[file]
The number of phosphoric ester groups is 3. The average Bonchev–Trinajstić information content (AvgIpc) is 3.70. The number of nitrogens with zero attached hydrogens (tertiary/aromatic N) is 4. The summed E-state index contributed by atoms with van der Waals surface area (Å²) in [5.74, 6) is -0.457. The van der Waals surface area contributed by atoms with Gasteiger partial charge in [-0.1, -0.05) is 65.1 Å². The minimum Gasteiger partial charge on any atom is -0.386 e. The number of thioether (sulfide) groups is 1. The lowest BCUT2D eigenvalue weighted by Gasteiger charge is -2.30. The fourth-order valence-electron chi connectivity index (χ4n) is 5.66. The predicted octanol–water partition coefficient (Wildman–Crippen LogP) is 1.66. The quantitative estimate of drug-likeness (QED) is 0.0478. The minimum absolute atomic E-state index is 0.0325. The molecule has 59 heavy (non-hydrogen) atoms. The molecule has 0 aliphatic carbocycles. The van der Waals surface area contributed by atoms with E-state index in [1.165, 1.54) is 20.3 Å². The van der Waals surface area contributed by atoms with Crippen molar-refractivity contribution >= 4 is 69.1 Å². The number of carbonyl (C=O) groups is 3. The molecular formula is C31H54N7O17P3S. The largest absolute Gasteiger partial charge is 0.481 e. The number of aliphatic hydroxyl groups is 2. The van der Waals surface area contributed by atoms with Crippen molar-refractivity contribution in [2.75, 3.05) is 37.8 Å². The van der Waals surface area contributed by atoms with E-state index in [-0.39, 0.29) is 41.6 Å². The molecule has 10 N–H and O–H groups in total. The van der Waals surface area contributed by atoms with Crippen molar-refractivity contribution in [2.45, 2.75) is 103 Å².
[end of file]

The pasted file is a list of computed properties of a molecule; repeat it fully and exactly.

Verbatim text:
The number of phosphoric ester groups is 3. The average Bonchev–Trinajstić information content (AvgIpc) is 3.70. The number of nitrogens with zero attached hydrogens (tertiary/aromatic N) is 4. The summed E-state index contributed by atoms with van der Waals surface area (Å²) in [5.74, 6) is -0.457. The van der Waals surface area contributed by atoms with Gasteiger partial charge in [-0.1, -0.05) is 65.1 Å². The minimum Gasteiger partial charge on any atom is -0.386 e. The number of thioether (sulfide) groups is 1. The lowest BCUT2D eigenvalue weighted by Gasteiger charge is -2.30. The fourth-order valence-electron chi connectivity index (χ4n) is 5.66. The predicted octanol–water partition coefficient (Wildman–Crippen LogP) is 1.66. The quantitative estimate of drug-likeness (QED) is 0.0478. The minimum absolute atomic E-state index is 0.0325. The molecule has 59 heavy (non-hydrogen) atoms. The molecule has 0 aliphatic carbocycles. The van der Waals surface area contributed by atoms with E-state index in [1.165, 1.54) is 20.3 Å². The van der Waals surface area contributed by atoms with Crippen molar-refractivity contribution >= 4 is 69.1 Å². The number of carbonyl (C=O) groups is 3. The molecular formula is C31H54N7O17P3S. The largest absolute Gasteiger partial charge is 0.481 e. The number of aliphatic hydroxyl groups is 2. The van der Waals surface area contributed by atoms with Crippen molar-refractivity contribution in [2.75, 3.05) is 37.8 Å². The van der Waals surface area contributed by atoms with E-state index in [-0.39, 0.29) is 41.6 Å². The molecule has 10 N–H and O–H groups in total. The van der Waals surface area contributed by atoms with Crippen molar-refractivity contribution in [2.45, 2.75) is 103 Å².